|Department of Public Information • News and Media Division • New York|
Activities of Secretary-General in Israel and Occupied
Palestinian Territory, 20-21 March
United Nations Secretary-General Ban Ki-moon arrived in Tel Aviv in the early hours of 20 March from Moscow, with a stopover in Vienna, and then drove to Jerusalem.
During the stopover in Vienna, the Secretary-General met Austrian Foreign Ministry officials to discuss a forthcoming official visit to Austria.
After a working breakfast with United Nations advisers in Jerusalem, the Secretary-General travelled to Masyoun, Ramallah, in the West Bank for talks with Palestinian Authority officials, including Prime Minister Salam Fayyad. From a vantage point, the Prime Minister showed the Secretary-General the effects of restrictions and settlements in the area. The Secretary-General noted that Israel’s approval of a small number of United Nations humanitarian projects was welcome, but more needed to be done.
The Secretary-General then held talks with Prime Minister Fayyad and other Palestinian officials before the two men held a joint press conference, at which the Secretary-General said the United Nations and others would work hard to support the proposed United States-facilitated proximity talks between the Israelis and Palestinians. He said those talks were not an end in themselves but a route to direct talks.
After a working luncheon with Prime Minister Fayyad and other officials, the Secretary-General returned to Jerusalem for meetings with United Nations officials.
That evening, the Secretary-General attended a dinner hosted by Israeli President Shimon Peres at the President’s residence. In remarks to the media before the dinner, the Secretary-General welcomed Israel’s commitment to a two-State solution and urged all sides to exercise restraint and end violence.
Early on 21 March, the Secretary-General drove to Gaza, where he first visited the site of a bombed-out house that had still not been repaired, and spoke to local people, who urged him to do more to persuade the Israeli authorities to ease the closure of crossings. The Secretary-General said he would be making precisely that point in meetings with Israeli leaders.
The Secretary-General then drove to Khan Younis to visit an incomplete United Nations housing project. There, he was briefed by United Nations officials on a rooftop overlooking the unfinished housing complex and met representatives of civic groups and business in an apartment that still has no window panes. At a press conference afterwards, the Secretary-General expressed his condolences over the death of a Palestinian teenager, and also condemned rocket strikes against Israel. “All this violence must end, must stop,” he said. “I know that there are differences of opinion between the parties; all these should be resolved through dialogue in a peaceful manner and they all should calm down and refrain from taking any violent actions.” He said he had come to Gaza to express his solidarity with the people and to tell them the United Nations stands with them in this ordeal.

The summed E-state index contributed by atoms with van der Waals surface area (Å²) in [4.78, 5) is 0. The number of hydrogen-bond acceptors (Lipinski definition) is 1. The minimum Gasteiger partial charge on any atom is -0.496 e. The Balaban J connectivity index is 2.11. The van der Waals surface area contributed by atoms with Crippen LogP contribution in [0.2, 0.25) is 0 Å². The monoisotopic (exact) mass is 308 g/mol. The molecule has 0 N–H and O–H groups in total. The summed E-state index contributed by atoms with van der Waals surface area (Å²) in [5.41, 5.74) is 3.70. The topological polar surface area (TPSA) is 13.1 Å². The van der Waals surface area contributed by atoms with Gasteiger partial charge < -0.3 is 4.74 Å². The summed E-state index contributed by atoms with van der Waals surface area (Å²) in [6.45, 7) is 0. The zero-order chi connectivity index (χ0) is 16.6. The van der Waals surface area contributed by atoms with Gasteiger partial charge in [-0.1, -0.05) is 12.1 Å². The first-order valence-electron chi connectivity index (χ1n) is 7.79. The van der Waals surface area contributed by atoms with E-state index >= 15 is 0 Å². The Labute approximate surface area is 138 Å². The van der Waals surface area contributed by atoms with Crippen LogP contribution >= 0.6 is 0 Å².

The Secretary-General returned to Jerusalem on a route that took him along the Gaza coastline and through Gaza City. In Jerusalem, he met Israeli Defence Minister Ehud Barak and other officials for a working luncheon at which they discussed prospects for the Middle East peace process.
Next, the Secretary-General met Israeli Deputy Foreign Minister Daniel Ayalon, the head of Israel’s National Agency for International Development and other officials. He also met members of an Israel Defense Forces medical team that was deployed to Haiti soon after the earthquake. There, as at his other meetings with Israeli leaders, the Secretary-General thanked Israel for its swift and generous support for the people of Haiti.
The Secretary-General also met that day with Prime Minister Benjamin Netanyahu. Speaking to the press beforehand, Mr. Ban said that, while participating in the League of Arab Summit, due to take place the following week in Sirte, Libya, he would encourage Arab leaders to support and encourage proximity talks between the two concerned parties.
The Secretary-General gave two television interviews, one to Udi Segal of Israel’s Channel Two and one to Ziad Halabi of Al Arabiya, an Arabic-language network. In both interviews he underscored the need for support for proximity talks. He also had private meetings with the family of captured Israeli soldier Gilad Shalit and with representatives of Palestinian families from Sheikh Jarrah in Jerusalem.
Before leaving for Tel Aviv and then on to New York on an overnight flight, the Secretary-General attended a dinner at Government House with senior United Nations force commanders from the United Nations Disengagement Observer Force (UNDOF), United Nations Interim Force in Lebanon (UNIFIL) and the United Nations Truce Supervision Organization (UNTSO) and advisers. He arrived back in the United States early on the morning of 22 March.
* *** *For information media • not an official record